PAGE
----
“A breakfast rich in carbohydrates can increase alertness, so long as your body is healthy and capable of efficiently disposing of the glucose from that meal, preventing a sustained spike in blood sugar that otherwise blunts your brain’s alertness,” Vallat says
“We have known for some time that a diet high in sugar is harmful to sleep, not to mention being toxic for the cells in your brain and body,” Walker adds. “However, what we have discovered is that, beyond these harmful effects on sleep, consuming high amounts of sugar in your breakfast, and having a spike in blood sugar following any type of breakfast meal, markedly blunts your brain’s ability to return to waking consciousness following sleep.”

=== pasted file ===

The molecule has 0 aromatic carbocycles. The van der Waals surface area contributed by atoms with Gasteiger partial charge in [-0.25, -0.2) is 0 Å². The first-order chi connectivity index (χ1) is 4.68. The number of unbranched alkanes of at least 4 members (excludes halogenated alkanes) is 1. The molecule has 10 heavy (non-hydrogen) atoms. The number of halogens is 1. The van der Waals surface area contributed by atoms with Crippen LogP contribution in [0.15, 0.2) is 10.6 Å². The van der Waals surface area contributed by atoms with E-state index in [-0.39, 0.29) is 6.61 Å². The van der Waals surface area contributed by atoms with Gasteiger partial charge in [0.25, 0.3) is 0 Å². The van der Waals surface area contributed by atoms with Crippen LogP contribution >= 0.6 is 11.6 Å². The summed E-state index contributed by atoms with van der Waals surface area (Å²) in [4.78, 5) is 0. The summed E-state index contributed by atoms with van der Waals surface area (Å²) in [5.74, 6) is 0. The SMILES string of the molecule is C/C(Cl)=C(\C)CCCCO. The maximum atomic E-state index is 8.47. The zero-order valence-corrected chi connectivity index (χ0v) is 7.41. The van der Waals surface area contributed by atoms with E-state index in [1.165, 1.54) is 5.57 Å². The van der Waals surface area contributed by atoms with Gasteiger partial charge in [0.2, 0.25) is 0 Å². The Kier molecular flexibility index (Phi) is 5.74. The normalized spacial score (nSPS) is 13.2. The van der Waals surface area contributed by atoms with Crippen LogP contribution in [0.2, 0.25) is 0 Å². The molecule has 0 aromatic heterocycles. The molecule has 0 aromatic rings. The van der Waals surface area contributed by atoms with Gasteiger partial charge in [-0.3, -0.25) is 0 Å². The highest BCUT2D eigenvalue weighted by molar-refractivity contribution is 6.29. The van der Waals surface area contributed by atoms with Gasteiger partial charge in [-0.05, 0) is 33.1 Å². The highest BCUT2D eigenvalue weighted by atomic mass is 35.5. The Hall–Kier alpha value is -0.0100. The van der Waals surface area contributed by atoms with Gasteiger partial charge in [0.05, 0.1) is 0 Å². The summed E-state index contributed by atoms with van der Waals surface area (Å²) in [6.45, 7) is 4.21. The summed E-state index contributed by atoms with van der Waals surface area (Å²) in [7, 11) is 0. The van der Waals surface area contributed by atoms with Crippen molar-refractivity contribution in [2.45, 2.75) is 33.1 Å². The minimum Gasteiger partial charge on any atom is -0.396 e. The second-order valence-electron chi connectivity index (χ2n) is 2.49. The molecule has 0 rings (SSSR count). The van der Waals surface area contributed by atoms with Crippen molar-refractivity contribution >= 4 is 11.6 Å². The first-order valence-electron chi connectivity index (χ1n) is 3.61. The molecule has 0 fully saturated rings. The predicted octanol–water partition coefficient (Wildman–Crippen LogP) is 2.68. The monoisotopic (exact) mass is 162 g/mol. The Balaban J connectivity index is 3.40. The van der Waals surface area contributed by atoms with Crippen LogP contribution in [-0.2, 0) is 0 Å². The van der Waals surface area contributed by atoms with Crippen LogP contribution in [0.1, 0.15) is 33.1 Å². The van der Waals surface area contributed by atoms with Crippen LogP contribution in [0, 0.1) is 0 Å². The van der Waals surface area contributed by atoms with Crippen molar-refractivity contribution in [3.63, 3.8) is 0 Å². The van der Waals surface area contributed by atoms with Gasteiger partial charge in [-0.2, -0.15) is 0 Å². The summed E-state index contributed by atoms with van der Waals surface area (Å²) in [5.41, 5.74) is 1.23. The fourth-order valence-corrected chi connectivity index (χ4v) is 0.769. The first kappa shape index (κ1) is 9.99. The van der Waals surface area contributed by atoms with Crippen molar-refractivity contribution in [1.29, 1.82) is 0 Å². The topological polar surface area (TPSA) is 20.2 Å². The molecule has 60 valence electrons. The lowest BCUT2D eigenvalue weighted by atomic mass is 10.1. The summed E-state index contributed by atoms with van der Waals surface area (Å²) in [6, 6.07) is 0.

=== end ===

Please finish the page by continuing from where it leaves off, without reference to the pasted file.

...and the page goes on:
How you sleep
It wasn’t all about food, however. Sleep mattered significantly. In particular, Vallat and Walker discovered that sleeping longer than you usually do, and/or sleeping later than usual, resulted in individuals ramping up their alertness very quickly after awakening from sleep.
According to Walker, between seven and nine hours of sleep is ideal for ridding the body of “sleep inertia,” the inability to transition effectively to a state of functional cognitive alertness upon awakening. Most people need this amount of sleep to remove a chemical called adenosine that accumulates in the body throughout the day and brings on sleepiness in the evening, something known as sleep pressure.
“Considering that the majority of individuals in society are not getting enough sleep during the week, sleeping longer on a given day can help clear some of the adenosine sleepiness debt they are carrying,” Walker speculates.